GSA clears Pinterest for feds
- By Frank Konkel
- Jan 08, 2013
The White House's first pin to Pinterest featured Bo, the White House dog.
The General Services Administration has reached a federal-friendly terms-of-service agreement with Pinterest, negotiating its 62nd such agreement with social media providers that already include Facebook, Twitter, Google+ and others.
While the White House and several branches of the military are already prominent Pinterest users, agencies have been slower to join without a terms of service agreement that addresses federal concerns.
With one now in place, they’re much more likely to get into the fray, and social media experts believe options abound for agencies looking to make use of it.
“On Pinterest, the irreducible element is a picture, and any agency that has visual assets is going to benefit significantly if they haven’t already” started using it, said Gadi Ben-Yehuda, innovation and social media director at the IBM Center for the Business of Government.
Pinterest’s central feature is the “pinboard,” on which users organize and share images. In only two years, it has become the third-most popular social media website behind Facebook and Twitter based on monthly site visits, according to Forbes.
Officials from GSA, which coordinates terms-of-service negotiations on behalf of federal agencies to ensure appropriate use, said it hopes federal agencies will use Pinterest to “create compelling visual stories with the public.” While the site is commonly used for activities like sharing cupcake photos or gathering interior-design ideas, it has uses in the federal space as well.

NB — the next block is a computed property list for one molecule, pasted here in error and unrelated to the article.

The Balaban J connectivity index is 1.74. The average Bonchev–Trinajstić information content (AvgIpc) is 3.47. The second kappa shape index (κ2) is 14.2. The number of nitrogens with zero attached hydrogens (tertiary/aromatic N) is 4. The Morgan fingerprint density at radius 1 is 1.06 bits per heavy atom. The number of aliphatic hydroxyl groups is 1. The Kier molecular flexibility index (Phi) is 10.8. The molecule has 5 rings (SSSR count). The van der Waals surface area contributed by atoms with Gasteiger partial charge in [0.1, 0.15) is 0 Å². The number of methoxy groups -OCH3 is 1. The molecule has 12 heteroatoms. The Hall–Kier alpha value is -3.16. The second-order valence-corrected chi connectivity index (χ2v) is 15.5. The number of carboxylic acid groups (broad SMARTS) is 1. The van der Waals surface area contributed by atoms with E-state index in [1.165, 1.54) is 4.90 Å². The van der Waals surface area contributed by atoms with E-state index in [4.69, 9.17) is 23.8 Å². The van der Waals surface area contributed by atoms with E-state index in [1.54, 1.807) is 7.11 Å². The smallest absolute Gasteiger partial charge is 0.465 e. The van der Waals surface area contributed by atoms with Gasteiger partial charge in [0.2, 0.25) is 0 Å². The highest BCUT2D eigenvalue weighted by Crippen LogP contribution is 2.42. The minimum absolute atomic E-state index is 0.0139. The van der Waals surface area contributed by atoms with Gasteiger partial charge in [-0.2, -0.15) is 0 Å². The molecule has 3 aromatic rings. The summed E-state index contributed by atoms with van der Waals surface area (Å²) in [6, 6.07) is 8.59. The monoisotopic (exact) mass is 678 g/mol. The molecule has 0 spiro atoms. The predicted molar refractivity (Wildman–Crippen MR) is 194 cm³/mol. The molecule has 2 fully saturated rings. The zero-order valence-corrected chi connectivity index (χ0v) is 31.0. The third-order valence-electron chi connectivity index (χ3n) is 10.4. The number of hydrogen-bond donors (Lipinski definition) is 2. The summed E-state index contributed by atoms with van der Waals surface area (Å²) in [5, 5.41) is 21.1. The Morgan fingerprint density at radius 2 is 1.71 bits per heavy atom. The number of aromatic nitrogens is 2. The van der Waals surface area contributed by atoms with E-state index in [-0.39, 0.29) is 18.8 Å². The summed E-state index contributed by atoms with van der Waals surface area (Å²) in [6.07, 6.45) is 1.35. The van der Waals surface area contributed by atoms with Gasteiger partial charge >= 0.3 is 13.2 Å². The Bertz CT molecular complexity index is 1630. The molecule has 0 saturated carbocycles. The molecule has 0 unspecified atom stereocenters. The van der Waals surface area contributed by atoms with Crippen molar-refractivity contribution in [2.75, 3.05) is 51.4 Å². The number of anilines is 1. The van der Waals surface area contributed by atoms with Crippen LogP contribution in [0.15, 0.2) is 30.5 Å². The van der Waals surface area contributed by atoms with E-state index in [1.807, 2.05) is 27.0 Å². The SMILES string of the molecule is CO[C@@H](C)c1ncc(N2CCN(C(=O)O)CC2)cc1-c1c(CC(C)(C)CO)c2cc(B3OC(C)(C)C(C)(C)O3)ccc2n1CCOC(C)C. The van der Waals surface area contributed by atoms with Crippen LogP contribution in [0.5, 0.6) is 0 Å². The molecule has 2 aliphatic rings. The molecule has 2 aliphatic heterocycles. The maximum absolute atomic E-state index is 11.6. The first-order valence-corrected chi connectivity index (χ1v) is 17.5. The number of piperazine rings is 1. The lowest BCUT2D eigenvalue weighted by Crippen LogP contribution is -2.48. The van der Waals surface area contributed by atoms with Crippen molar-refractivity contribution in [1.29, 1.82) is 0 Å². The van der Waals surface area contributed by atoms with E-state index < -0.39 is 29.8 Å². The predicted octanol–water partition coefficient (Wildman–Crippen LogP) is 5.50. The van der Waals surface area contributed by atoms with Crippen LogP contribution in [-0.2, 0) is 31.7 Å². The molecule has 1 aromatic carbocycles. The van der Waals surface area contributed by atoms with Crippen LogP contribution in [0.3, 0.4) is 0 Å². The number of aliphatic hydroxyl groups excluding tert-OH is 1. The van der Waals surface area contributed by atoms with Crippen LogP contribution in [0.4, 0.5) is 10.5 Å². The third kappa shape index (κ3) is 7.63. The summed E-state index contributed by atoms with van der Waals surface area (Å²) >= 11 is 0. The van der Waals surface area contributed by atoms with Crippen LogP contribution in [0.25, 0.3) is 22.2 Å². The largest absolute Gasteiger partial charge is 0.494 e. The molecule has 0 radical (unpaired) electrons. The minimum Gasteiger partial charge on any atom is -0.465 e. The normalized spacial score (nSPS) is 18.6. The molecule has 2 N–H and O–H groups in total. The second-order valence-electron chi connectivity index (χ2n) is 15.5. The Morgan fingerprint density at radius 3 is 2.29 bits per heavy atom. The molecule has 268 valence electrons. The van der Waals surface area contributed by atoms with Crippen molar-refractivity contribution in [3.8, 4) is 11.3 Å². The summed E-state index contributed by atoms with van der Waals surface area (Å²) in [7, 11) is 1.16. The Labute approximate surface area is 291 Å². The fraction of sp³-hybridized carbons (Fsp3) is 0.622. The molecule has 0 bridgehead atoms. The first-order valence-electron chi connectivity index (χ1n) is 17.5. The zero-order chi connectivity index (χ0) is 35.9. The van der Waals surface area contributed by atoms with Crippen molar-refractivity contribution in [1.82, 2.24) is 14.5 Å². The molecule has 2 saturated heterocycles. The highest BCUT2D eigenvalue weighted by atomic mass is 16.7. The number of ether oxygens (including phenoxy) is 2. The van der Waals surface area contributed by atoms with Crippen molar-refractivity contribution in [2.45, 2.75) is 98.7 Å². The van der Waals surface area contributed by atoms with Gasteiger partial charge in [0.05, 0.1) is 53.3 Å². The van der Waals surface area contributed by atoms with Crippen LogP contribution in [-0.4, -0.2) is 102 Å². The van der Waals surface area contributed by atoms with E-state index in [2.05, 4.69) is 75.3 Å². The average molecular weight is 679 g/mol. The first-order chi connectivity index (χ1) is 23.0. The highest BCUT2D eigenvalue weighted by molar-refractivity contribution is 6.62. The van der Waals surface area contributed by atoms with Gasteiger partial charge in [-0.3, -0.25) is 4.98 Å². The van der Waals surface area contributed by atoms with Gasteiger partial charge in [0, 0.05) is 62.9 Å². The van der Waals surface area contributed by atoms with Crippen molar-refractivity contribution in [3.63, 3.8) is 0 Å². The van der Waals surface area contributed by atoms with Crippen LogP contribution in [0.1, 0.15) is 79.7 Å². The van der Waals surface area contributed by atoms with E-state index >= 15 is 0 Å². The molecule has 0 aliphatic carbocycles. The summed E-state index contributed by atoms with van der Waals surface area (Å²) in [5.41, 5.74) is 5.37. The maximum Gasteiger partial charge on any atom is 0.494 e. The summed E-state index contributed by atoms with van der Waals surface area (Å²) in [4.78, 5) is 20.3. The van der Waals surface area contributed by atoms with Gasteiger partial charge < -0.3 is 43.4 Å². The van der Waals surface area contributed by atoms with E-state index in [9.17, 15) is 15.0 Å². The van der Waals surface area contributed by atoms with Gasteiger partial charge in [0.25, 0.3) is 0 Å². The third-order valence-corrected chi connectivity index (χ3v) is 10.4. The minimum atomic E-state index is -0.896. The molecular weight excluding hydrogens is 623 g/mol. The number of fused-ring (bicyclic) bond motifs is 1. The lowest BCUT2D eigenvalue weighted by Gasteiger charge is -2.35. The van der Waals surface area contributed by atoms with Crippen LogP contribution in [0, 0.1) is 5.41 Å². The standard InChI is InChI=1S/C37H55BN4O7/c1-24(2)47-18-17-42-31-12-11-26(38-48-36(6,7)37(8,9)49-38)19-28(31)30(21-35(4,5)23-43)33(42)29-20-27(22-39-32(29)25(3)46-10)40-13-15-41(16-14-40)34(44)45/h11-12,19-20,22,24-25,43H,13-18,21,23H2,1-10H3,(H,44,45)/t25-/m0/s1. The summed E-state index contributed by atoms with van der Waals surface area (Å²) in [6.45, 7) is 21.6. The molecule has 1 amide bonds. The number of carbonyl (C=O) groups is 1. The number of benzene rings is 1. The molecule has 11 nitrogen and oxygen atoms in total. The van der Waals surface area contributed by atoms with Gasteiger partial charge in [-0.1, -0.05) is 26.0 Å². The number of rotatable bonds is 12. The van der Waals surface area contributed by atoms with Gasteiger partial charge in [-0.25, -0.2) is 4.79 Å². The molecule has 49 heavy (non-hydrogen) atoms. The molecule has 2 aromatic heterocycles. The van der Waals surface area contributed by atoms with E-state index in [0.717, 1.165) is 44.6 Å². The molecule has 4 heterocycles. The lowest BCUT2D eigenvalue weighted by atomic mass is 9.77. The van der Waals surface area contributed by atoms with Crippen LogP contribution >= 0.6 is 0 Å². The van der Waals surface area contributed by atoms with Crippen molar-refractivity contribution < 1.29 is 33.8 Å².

“If you’re the National Park Service, you could create a pinboard for every park and take a picture of every kind of tree there, or if you’re the United States Department of Agriculture, you could pinboard healthy dishes,” Ben-Yehuda said. “There really isn’t a limit to the possibilities.”
The White House joined Pinterest in December – its first pin was a photo of Bo, the Obama family dog. President Obama’s campaign joined back in March 2012, posting items including the Obama family chili recipe.
But even Obama was beaten to the Pinterest punch by the U.S. military – the Army, Navy and National Guard joined Pinterest in February 2012, taking advantage of its photo-sharing capabilities to connect the military population and link soldiers with spouses and loved ones.
While retailers and others in the private sector have jumped on the Pinterest bandwagon to spur sales and interact with customers, social-media pros say there is no reason to think the government can’t use the platform to create a similar dialogue.
“When you’re talking about social media, what is more social than pictures?” said marketing specialist Christina “CK” Kerley of CKB2B.
“Where social media is evolving to is more than just words, it is a community and expression around image,” Kerley said. “And it makes a lot of sense, whether you’re in the commercial space, nonprofit or federal sector, that images are going to be most compelling to users and are going to facilitate more conversation and buzz. A picture really is worth 1,000 words, and that’s where the web is migrating to.”
Frank Konkel is a former staff writer for FCW.